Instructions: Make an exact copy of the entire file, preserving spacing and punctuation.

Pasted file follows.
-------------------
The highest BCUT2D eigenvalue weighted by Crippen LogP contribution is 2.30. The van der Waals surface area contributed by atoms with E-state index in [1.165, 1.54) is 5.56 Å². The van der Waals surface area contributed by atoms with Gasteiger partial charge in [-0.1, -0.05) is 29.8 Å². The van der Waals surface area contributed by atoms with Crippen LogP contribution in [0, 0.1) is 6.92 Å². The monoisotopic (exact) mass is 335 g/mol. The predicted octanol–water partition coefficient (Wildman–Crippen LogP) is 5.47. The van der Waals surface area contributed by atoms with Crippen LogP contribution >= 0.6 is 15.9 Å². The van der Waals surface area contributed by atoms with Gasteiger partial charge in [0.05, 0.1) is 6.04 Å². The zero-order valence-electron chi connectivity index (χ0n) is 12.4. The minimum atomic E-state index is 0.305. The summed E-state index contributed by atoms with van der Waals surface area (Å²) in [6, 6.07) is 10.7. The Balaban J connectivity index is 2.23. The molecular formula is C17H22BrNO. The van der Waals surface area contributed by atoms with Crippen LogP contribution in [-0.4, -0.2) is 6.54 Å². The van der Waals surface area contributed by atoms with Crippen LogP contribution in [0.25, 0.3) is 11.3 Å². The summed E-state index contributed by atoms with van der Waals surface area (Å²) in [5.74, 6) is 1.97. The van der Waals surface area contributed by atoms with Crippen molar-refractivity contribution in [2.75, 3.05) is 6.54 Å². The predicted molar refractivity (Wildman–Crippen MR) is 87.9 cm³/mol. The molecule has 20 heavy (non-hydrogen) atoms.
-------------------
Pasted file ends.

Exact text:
The highest BCUT2D eigenvalue weighted by Crippen LogP contribution is 2.30. The van der Waals surface area contributed by atoms with E-state index in [1.165, 1.54) is 5.56 Å². The van der Waals surface area contributed by atoms with Gasteiger partial charge in [-0.1, -0.05) is 29.8 Å². The van der Waals surface area contributed by atoms with Crippen LogP contribution in [0, 0.1) is 6.92 Å². The monoisotopic (exact) mass is 335 g/mol. The predicted octanol–water partition coefficient (Wildman–Crippen LogP) is 5.47. The van der Waals surface area contributed by atoms with Crippen LogP contribution >= 0.6 is 15.9 Å². The van der Waals surface area contributed by atoms with Gasteiger partial charge in [0.05, 0.1) is 6.04 Å². The zero-order valence-electron chi connectivity index (χ0n) is 12.4. The minimum atomic E-state index is 0.305. The summed E-state index contributed by atoms with van der Waals surface area (Å²) in [6, 6.07) is 10.7. The Balaban J connectivity index is 2.23. The molecular formula is C17H22BrNO. The van der Waals surface area contributed by atoms with Crippen LogP contribution in [-0.4, -0.2) is 6.54 Å². The van der Waals surface area contributed by atoms with Crippen LogP contribution in [0.25, 0.3) is 11.3 Å². The summed E-state index contributed by atoms with van der Waals surface area (Å²) in [5.74, 6) is 1.97. The van der Waals surface area contributed by atoms with Crippen molar-refractivity contribution in [2.75, 3.05) is 6.54 Å². The predicted molar refractivity (Wildman–Crippen MR) is 87.9 cm³/mol. The molecule has 20 heavy (non-hydrogen) atoms.